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Vintage Pulp Dec 21 2014
RITE HERE, RITE NOW
Satan claws is coming to town.

Nothing says Christmas like a cheesy horror movie, and they don’t get much cheesier than Hammer Film Productions’ b-flick Satanic Rites of Dracula. This was the seventh and last movie to feature Christopher Lee playing Dracula, a role he inhabited with great gusto, and the third with Peter Cushing as Van Helsing. In other words, Hammer really knew how to beat a dead horse. Plenty of summaries of this online, so we won’t bother. We just wanted to show you the nice art. Satanic Rites of Dracula first played in Japan today in 1974. 

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Sportswire Dec 21 2014
SUGAR & SPICE
Getting on the same page.

These two December 1960 promotional photos show American welterweight/middleweight boxer Sugar Ray Robinson and Italian middleweight actress Rita Giannuzzi hamming it up after Robinson’s draw with rival Gene Fullmer at the Los Angeles Memorial Sports Arena. Robinson and Giannuzzi were slated to appear together in a boxing-related movie—title to be determined—backed by lightweight producer Felice Zappulla and filmed in Europe. Apparently the idea never quite caught on, because the movie never happened. 

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Femmes Fatales Dec 19 2014
HARD MILES
Trouble in the distance.

This great promo of American actress Rosalind Miles was made for her role in the low budget Georgina Spelvin actioner Girls for Rent, aka I Spit on Your Corpse. Don’t ask. Anyway, Miles is probably more familiar to movie buffs for Shaft’s Big Score, and she also appreared in Friday Foster, The Black 6, and on several television shows. This image dates from 1974. 

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Intl. Notebook Dec 18 2014
LAST LOOK
Virna Lisi dies in Rome.

Italian actress and revered beauty Virna Lisi has died aged seventy-eight of cancer. Her film career began in 1953 and she has acted on televison in 2014 and in a film to be released next year. We’ve featured her quite a bit here. You can see a couple of entries here and here. 


 
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Vintage Pulp Dec 18 2014
JELLYFISH'S STING
The bright lights look pretty but they can blind you to the danger.


These two panel length posters promote the pinku flicks Neon kurage and its sequel Neon kurage: Shinjuku hanadensha. We also have a normal promo for Neon kurage below. The movies, though well known, never had any Western releases as far as we know, but would be called Neon Jellyfish and something like Neon Jellyfish: Shinjuku Float. Shinjuku is a place, so that’s easy enough to grasp, but we were unsure on the “float” aspect until we looked it up. It seems to derive from a type of Japanese tram decorated with flowers in the manner of a parade float, but its secondary meaning has something to do with sexual performance, specifically vaginal insertions of, well… anything from blowguns to ping pong balls.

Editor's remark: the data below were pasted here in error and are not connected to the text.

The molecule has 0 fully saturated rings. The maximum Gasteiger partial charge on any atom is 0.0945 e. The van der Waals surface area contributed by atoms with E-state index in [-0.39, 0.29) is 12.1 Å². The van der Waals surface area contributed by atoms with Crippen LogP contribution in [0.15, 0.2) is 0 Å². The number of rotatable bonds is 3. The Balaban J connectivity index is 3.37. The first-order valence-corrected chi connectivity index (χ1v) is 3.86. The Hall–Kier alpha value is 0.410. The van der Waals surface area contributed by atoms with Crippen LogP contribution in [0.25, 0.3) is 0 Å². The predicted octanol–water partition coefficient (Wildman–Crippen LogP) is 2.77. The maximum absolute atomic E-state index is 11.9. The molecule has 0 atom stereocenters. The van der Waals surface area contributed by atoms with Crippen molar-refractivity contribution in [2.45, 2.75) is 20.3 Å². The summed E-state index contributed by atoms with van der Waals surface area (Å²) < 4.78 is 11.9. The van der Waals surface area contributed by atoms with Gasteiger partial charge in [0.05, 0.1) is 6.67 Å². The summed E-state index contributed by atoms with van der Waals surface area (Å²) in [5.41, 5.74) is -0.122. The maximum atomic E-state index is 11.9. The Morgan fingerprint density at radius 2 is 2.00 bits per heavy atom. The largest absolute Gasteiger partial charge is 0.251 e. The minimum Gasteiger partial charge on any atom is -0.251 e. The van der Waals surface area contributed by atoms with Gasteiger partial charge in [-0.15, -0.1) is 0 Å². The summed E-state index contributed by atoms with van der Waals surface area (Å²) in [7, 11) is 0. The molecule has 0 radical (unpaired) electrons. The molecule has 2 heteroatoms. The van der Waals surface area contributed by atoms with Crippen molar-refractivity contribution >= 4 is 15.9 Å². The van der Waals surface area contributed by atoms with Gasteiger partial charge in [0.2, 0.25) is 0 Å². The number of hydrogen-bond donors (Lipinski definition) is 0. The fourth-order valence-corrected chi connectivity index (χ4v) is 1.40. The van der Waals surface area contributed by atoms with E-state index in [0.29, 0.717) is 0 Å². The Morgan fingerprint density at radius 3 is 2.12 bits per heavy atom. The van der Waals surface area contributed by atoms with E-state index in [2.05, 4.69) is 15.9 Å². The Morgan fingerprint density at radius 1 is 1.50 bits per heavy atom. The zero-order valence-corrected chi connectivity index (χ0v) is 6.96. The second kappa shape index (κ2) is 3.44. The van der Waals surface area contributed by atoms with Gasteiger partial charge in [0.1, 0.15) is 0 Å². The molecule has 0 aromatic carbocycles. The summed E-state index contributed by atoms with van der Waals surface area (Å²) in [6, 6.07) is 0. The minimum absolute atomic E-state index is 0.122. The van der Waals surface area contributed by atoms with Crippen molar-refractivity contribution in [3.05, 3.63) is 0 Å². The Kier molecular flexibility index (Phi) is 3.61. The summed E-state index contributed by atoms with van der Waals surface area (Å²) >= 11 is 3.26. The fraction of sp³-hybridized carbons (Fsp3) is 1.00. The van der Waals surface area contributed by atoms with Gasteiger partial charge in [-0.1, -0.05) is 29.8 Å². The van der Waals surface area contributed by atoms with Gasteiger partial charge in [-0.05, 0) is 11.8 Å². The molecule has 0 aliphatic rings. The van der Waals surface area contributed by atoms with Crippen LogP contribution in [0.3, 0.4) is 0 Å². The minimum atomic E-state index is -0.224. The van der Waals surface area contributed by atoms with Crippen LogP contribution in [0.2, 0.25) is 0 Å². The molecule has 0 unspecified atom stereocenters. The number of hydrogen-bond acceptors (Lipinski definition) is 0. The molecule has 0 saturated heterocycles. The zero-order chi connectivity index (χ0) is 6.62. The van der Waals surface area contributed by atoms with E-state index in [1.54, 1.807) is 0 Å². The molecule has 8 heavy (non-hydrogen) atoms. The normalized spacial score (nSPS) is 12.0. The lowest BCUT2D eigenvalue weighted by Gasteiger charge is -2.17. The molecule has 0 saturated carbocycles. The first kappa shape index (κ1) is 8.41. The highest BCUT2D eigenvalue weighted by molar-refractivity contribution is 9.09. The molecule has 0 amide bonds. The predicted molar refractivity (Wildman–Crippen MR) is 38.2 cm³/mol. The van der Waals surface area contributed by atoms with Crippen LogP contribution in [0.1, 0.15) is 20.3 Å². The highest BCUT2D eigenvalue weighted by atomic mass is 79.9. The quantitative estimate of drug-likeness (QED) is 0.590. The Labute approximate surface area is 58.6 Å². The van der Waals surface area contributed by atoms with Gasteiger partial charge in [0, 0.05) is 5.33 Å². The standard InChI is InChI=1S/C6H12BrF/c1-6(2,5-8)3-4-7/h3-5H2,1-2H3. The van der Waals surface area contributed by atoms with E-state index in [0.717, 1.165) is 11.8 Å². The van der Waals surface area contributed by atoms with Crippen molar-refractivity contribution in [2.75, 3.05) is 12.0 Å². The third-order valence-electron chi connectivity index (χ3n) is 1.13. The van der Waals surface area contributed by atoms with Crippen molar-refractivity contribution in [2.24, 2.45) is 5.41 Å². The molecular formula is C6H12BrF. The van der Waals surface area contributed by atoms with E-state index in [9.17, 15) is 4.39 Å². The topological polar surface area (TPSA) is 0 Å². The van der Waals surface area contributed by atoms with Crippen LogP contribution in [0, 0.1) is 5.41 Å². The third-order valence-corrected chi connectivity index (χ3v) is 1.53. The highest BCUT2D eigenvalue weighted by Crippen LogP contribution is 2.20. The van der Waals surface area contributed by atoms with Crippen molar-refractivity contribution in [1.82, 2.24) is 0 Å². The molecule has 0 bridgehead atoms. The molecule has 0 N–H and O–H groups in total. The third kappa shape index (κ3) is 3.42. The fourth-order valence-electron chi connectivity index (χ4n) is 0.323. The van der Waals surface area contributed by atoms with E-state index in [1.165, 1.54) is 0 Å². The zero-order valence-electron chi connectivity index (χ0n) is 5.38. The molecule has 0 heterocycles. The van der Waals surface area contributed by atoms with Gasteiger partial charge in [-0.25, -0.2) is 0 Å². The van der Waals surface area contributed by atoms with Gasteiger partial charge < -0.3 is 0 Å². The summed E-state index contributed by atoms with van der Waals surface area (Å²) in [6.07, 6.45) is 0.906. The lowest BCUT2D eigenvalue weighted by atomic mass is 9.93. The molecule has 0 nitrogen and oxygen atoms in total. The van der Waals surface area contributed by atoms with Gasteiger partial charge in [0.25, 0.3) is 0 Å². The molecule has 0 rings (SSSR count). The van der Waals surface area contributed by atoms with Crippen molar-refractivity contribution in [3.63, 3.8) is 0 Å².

We're happy to say you’ll see none of that in these movies. They’re about as explicit as your average Cinemax feature, though as we’ve mentioned before, not being able to show anything actually makes the directors—in these instances Naito Makoto and Kazuhiko Yamaguchi—go the extra mile with visual tricks and clever juxtapositions. The story in both movies revolves around star Emiko Yamauchi’s employment in seedy Tokyo sex bars. In the first movie she’s pursued by a photographer who uses devious means to turn her into a nude model, and in the second she escapes her village in the sticks and meets a professional cyclist who’s tangled up with some thugs in a race-fixing racket. Problems ensue in both instances.

Yamauchi only appeared in a handful of productions, but the term masterpiece was thrown around by some critics when writing about Neon Jellyfish. Yamaucho was also in School of the Holy Beast, which we discussed here. As a side note, there are dozens of websites now offering to stream or sell or preview this genre of movies, but of course they have nothing but malware and viruses. We are immune, thanks to Apple. If you aren’t, don’t dare go looking. You’ll get stung right in the hard drive. Neon kurage premiered June 20, 1973, and Neon kurage: Shinjuku hanadensha premiered today the same year.